Speaking of Chinese inspiration, you can sample more dishes that blend Chinese and Filipino cuisine from the Wah Sun Panciteria across the street. While it is not as old as Ambos Mundos, it has quite a history of its own. It opened in 1955 by the Leung family, who manages it until today. It has survived nicely despite tragedies like a fire and the death of its owner/founder.
The dining setup here is similar to that of Ambos Mundos, with an open air lower section and a much larger air-conditioned upper section. What sets it apart from Ambos Mundos is the menagerie you will encounter on your way to the second floor. Don't worry, these won't end up on your dinner plate--they are pets of the Leung family. Aside from the different varieties of birds and fishes, the collection also includes a crocodile and a Burmese python.
The menu here is very interesting. First you have the old fashion Panciteria dishes with Spanish sounding names like pinsec frito (fried wontons), chuletas de gallinas (boneless chicken) and isda sarza blanca (fish fillet in white sauce). You then have dishes that you can find in more conventional Chinese restaurants such as sea cucumber with shitake mushroom and scallops and broccoli. But somewhere in the middle are dishes that are unique to this restaurant, such as yuk suy kay (chicken with mustard leaves)and the pat mi ha. The latter, one of the restaurant's signature dishes, features battered fried shrimp in thick brown sauce. What it lacks for in visual appeal is more than made up for in flavor. The spiciness reminds me a bit of like curry or sate sauce, with a sharp taste tempered by the sauce's creaminess. A delectable dish, especially when combined with rice.
The restaurant's noodle selection is just as extensive, with more than two dozen varieties on offer. But the one that is a must try is the fried milk bihon, as you would hard pressed to find this elsewhere. The dish consists of crispy fried bihon topped with a creamy white sauce with ground pork, garlic, and liver. Maybe this is a tasty Tsinoy attempt to come up with their version of a spaghetti carbonara.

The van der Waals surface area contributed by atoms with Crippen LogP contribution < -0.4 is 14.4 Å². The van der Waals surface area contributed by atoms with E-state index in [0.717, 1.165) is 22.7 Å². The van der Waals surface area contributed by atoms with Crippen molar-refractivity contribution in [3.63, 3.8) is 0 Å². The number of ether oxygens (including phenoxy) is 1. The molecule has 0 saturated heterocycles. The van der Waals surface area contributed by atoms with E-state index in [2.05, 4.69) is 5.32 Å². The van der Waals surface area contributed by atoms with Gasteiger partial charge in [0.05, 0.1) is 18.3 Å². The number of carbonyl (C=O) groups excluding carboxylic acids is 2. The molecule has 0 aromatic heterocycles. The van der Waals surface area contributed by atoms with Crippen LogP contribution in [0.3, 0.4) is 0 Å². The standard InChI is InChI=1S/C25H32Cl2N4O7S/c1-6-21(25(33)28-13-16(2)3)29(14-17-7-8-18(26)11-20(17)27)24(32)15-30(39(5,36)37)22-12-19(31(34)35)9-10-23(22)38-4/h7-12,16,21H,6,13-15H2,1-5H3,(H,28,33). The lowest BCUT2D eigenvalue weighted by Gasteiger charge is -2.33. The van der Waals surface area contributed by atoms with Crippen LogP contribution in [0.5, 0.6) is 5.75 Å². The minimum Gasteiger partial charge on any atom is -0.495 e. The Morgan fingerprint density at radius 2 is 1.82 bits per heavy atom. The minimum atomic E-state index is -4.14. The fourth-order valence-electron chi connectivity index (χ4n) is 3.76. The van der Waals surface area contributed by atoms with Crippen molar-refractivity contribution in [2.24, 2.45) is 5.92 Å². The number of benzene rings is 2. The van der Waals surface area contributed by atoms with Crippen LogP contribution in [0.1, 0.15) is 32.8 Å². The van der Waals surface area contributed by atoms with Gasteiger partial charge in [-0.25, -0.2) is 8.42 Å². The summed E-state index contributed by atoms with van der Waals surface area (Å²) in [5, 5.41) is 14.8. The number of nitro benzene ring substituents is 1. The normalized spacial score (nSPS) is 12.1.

If you can't make up your mind as to which of the two restaurants to dine in, don't fear as you can dine in one restaurant and order a dish from the other. If you do that, the staff from one restaurant will ring a bell to inform the other restaurant of your order. How is this possible? Simple. This is because Greg Gaudinez, the current owner of Ambos Mundos, is married to Kathy Leung, the daughter of the founder of Wah Sun Panciteria. How is that for fusion?
History and food. What a wonderful marriage they make. Not just in Manila, but all over the Philippines as well. Basta Pinas, Makulay ang Kasaysayan!
How to get there:
Take MRT 2 to Recto Station. Walk towards and across Rizal Avenue. Turn left at the next corner to Florentino Torres St. Ambos Mundos is a few steps from the corner.
Anson Yu is a freelance writer and a home-grown Binondo boy. He gives walking tours of Binondo and other parts of Manila under Ivan Man Dy's Old Manila Walks.
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See Ambos Mundos' contact details here.
See Wah Sun Panciteria's contact details here.